Sodium and potassium work together to maintain blood pressure and proper water balance. Potassium also helps to regulate the amount of sodium in the body by increasing excretion when excess sodium is consumed.
A diet low in potassium and high in sodium increases the risk of high blood pressure, which increases the risk of heart diseases and stroke. World Health Organisation (WHO) recommends that adults consume less than 5g (just under a teaspoon) of salt per day. This amount should, however, be reduced for children.
To maintain the balance:
• Reduce the amount of salt (sodium) you take. The foods we eat have sodium. These include processed foods like, bacon, ham and salami, cheese, salty snacks, condiments and instant noodles, which are, especially high in sodium. Good thing, these packaged foods have nutrition information on the pack. Read it and go easy on the ones with high sodium. Further, reduce the amount you use to cook. Then hide the salt shaker.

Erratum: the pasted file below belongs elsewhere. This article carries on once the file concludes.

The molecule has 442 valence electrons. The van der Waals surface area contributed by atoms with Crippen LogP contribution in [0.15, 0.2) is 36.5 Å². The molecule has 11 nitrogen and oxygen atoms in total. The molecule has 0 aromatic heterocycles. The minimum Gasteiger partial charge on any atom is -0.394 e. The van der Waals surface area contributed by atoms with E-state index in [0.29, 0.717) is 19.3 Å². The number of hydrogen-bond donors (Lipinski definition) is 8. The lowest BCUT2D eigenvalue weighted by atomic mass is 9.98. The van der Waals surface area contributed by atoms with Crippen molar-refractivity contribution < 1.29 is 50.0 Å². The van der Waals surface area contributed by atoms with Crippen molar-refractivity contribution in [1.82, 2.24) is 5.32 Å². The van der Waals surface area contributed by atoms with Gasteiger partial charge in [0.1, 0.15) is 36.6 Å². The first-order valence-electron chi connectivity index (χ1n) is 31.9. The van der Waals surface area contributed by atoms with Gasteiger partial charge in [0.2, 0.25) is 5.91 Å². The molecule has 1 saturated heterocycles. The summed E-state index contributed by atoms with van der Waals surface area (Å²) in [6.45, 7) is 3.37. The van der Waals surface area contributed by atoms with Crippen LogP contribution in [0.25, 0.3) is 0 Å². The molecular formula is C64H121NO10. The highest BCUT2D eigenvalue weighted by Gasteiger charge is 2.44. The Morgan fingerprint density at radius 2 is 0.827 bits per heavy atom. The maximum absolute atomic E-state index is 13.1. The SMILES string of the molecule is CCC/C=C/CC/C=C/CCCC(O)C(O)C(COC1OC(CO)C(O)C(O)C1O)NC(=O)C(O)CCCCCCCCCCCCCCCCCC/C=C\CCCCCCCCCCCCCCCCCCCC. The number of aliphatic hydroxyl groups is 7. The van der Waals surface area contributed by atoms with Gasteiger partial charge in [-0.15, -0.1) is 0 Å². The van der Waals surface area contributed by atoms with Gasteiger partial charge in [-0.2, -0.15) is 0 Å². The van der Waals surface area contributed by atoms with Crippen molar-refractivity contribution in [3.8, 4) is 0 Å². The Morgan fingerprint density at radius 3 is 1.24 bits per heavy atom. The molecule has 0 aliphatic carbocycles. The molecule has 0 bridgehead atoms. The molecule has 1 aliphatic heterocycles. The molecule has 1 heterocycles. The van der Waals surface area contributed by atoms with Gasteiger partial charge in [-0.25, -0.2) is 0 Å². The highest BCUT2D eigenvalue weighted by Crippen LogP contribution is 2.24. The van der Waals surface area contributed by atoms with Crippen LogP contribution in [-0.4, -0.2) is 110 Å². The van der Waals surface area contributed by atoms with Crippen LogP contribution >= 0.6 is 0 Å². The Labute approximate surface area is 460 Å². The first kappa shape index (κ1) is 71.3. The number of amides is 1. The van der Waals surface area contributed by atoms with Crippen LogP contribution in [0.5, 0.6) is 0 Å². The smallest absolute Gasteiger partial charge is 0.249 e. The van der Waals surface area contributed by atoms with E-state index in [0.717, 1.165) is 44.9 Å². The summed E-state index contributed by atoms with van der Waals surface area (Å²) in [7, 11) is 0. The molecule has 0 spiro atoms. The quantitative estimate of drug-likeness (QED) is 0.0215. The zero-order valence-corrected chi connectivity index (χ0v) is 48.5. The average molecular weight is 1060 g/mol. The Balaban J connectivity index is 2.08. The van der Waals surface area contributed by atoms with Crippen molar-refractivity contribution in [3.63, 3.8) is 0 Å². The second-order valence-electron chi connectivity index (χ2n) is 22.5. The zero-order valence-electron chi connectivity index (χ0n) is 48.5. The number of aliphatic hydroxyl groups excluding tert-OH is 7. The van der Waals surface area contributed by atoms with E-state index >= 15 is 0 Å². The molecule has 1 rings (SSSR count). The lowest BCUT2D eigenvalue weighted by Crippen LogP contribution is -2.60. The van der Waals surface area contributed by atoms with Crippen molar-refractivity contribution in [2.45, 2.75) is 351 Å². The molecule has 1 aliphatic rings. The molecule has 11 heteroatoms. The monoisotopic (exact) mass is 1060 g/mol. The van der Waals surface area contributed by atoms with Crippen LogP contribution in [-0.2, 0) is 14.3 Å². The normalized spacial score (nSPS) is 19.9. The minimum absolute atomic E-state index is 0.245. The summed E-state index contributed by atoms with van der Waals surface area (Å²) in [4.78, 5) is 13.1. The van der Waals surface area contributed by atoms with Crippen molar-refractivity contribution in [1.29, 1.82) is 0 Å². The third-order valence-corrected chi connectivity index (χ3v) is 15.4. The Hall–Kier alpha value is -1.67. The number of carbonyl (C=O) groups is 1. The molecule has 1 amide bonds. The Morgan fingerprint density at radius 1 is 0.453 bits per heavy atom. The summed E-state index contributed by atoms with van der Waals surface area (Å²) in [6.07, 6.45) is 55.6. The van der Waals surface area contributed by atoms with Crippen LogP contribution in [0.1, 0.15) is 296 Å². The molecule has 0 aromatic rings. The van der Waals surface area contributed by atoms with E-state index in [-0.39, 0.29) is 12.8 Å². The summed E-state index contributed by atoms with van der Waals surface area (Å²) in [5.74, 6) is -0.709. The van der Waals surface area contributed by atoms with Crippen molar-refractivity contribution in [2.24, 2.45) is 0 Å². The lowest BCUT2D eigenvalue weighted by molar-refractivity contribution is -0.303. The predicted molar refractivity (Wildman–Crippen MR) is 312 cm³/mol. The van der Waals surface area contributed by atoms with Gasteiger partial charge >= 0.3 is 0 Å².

• Use spices and natural herbs to season. These offer a lot more health benefits besides helping to regulate salt use.
• Eat more of potassium rich foods. These include; beans, peas, beans, avocado, potatoes, sweet potatoes, asparagus, cabbage and spinach. Actually, fruits and vegetables tend to be good sources of potassium and they also provide fibre which plays an important role in maintain a healthy weight. Further, as food is processed, so is potassium lost.
• Do not take potassium supplements unless they are prescribed.
Clarifying misconceptions about salt
• You do not need more salt just because you sweat on a hot humid day.
• Sea salt is not healthier than any other salt.
• That food has no flavour without salt is relative. Your taste buds adapt to the amount of salt you take.
• Foods high in salt are not always salty.
• That you risk taking too little salt is very unlikely.